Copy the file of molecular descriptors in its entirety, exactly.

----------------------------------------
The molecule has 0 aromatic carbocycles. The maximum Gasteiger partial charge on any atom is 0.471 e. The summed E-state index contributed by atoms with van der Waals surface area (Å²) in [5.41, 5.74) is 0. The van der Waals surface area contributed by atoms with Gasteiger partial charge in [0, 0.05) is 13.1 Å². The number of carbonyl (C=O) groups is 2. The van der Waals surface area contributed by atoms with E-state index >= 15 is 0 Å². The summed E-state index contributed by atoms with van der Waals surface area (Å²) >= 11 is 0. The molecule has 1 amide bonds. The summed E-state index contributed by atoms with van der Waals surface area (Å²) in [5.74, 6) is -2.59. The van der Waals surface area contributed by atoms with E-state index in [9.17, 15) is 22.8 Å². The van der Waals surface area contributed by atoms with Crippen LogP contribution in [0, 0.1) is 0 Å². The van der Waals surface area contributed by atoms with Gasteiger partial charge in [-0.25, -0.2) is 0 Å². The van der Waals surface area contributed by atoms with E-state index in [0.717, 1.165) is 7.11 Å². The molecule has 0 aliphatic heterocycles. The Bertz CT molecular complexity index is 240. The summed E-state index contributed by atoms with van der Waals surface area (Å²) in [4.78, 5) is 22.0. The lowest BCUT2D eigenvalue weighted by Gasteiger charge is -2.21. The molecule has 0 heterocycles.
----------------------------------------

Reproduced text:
The molecule has 0 aromatic carbocycles. The maximum Gasteiger partial charge on any atom is 0.471 e. The summed E-state index contributed by atoms with van der Waals surface area (Å²) in [5.41, 5.74) is 0. The van der Waals surface area contributed by atoms with Gasteiger partial charge in [0, 0.05) is 13.1 Å². The number of carbonyl (C=O) groups is 2. The van der Waals surface area contributed by atoms with E-state index >= 15 is 0 Å². The summed E-state index contributed by atoms with van der Waals surface area (Å²) >= 11 is 0. The molecule has 1 amide bonds. The summed E-state index contributed by atoms with van der Waals surface area (Å²) in [5.74, 6) is -2.59. The van der Waals surface area contributed by atoms with E-state index in [9.17, 15) is 22.8 Å². The van der Waals surface area contributed by atoms with Crippen LogP contribution in [0, 0.1) is 0 Å². The van der Waals surface area contributed by atoms with Gasteiger partial charge in [-0.25, -0.2) is 0 Å². The van der Waals surface area contributed by atoms with E-state index in [0.717, 1.165) is 7.11 Å². The molecule has 0 aliphatic heterocycles. The Bertz CT molecular complexity index is 240. The summed E-state index contributed by atoms with van der Waals surface area (Å²) in [4.78, 5) is 22.0. The lowest BCUT2D eigenvalue weighted by Gasteiger charge is -2.21. The molecule has 0 heterocycles.